C et R Zollinger

Winter 2004-2005

The Zollingers with Terry Allan
Christine Zollinger (left), Terry Allan and Robert Zollinger pose at the Zollingers’ demonstration seed garden at the Ballenberg Building Museum in Switzerland. The Zollingers travel two to three hours to this garden every other week to help promote seed saving – and to take a break from their own seed farm. Terry Allan photo.

by Terry Allan

When you take the ferry from Montreux to Le Bouveret, Switzerland, you see the mountains rising steeply and dramatically above the shores of Lake Geneva. Many are still snow capped in June. Then you notice a break in the heights where the mountains part and the Rhone River empties into the lake. Follow the river a mile or two into this deep valley and you come across more than a dozen hoop houses at the heart of the organic seed production farm of Robert and Christine Zollinger.

The Zollingers run their own seed catalog business, growing all of the seeds they sell, including 137  varieties of vegetables, 63 flowers, 22 herbs and 20 specialty items. Robert and Christine recognized the need to conserve and preserve traditional varieties of crops in the ’70s and started growing seeds, focusing on nonhybrid (and now of course, non-GMO) varieties of plants of economic importance traditionally cultivated in the Swiss alpine region. They select varieties with such confirmed horticultural value as exceptional taste and nutrition, subtle scent, unique color, ornamental and/or medicinal properties. They further select plants that are well adapted to the particular social, economic and ecological conditions in their region, and those that are adapted to organic growing practices.

Hoop Houses
Hoop houses have been one of the most important investments in the Zollingers’ seed farm. They extend the growing season and provide a place to dry seeds. Terry Allan photo.

“We could see the way farming was being taken over by seed companies and corporate agribusiness even back then,” says Christine, “so we consciously committed ourselves to preserving the important traditional varieties from the very beginning. We looked for the varieties that the monks used and developed in the ancient monasteries in our region, and over the years we have been given special varieties by old gardeners who want us to keep them from disappearing.”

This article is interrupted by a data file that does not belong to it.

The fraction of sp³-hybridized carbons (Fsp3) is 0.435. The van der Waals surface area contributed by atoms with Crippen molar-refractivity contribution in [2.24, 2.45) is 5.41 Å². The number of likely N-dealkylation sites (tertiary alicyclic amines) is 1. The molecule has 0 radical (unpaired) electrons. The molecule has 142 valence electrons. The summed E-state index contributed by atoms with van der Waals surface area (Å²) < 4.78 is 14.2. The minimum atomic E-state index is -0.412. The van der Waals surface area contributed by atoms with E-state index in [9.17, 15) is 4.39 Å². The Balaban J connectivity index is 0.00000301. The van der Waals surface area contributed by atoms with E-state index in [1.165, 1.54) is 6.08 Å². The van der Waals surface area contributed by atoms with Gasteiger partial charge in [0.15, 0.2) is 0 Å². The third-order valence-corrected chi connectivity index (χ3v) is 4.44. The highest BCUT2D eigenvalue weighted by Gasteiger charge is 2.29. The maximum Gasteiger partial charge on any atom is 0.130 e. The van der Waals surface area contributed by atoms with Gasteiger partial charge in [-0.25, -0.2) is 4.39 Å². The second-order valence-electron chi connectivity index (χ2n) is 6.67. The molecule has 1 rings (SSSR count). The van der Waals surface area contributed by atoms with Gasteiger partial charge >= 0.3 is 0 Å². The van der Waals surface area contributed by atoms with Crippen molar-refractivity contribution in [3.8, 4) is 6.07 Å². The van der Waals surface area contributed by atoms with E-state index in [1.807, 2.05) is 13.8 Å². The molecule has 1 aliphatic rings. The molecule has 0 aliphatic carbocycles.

Production Starts with Good Soil

Looking around at the incredible scenery, one can think of a lot of reasons the Zollingers might have chosen to shift to this place, but Robert is always practical: “When we found this land 10 years ago, we were specifically looking for good soil.” The ancient river bottom soil convinced them to leave their original farm in the German speaking part of the country near their families and settle in this fairly remote, traditional, French-speaking corner of Switzerland. They are the only organic farmers in the region. “Sometimes we feel isolated,” says Robert, “but maybe we will influence some of the other farmers to change their practices.”

They started with 25 acres, and just last year bought an additional 25 acres from the neighboring farmer who retired. So now with a total of 50 acres, they feel they have enough land to do proper crop rotations, as well as enough area to achieve optimum isolation distances for maintaining seed variety purity.

The Zollingers work hard to maintain varietal purity and vigor through careful rouging and selection. Over the years they have developed their own strains of several varieties, which they indicate as “selection Z.” Crop planning for production of so many varieties is complex. They grow enough seed of each variety to last for a few years so that they don’t have to plant every variety every year. This allows them to grow and offer several varieties of the same species without risk of cross pollination.

Onion Seed Crop
An onion seed crop grows well in this hoop house. Terry Allan photo.

Over the years they have invested in the equipment they need. They have four tractors and various implements for the farming side of the operation. For processing the seeds they have a seed cleaning table (a machine that vibrates seeds through different size screens to separate chaff and weed seeds from the desired seeds) and a seed packer, which automatically fills and seals the seed envelopes. This saves a lot of time and measures the seed more consistently. Both of these they found second hand.

Hoop Houses Temper Weather

But the most important investment was in their hoop houses. “We have great soil, but not perfect weather, so the hoop houses are essential.” They provide protection from wind and other weather extremes until the more fragile seeds are set and harvested. Biennial crops are field grown the first year, then dug, selected and transplanted into hoop houses to complete the seed production cycle. They can then overwinter safely in the hoop house and get an early start in the spring. Because the fall weather is not ideal for drying seeds, drying racks are set up in the hoop houses. So the houses get used throughout the year for different purposes.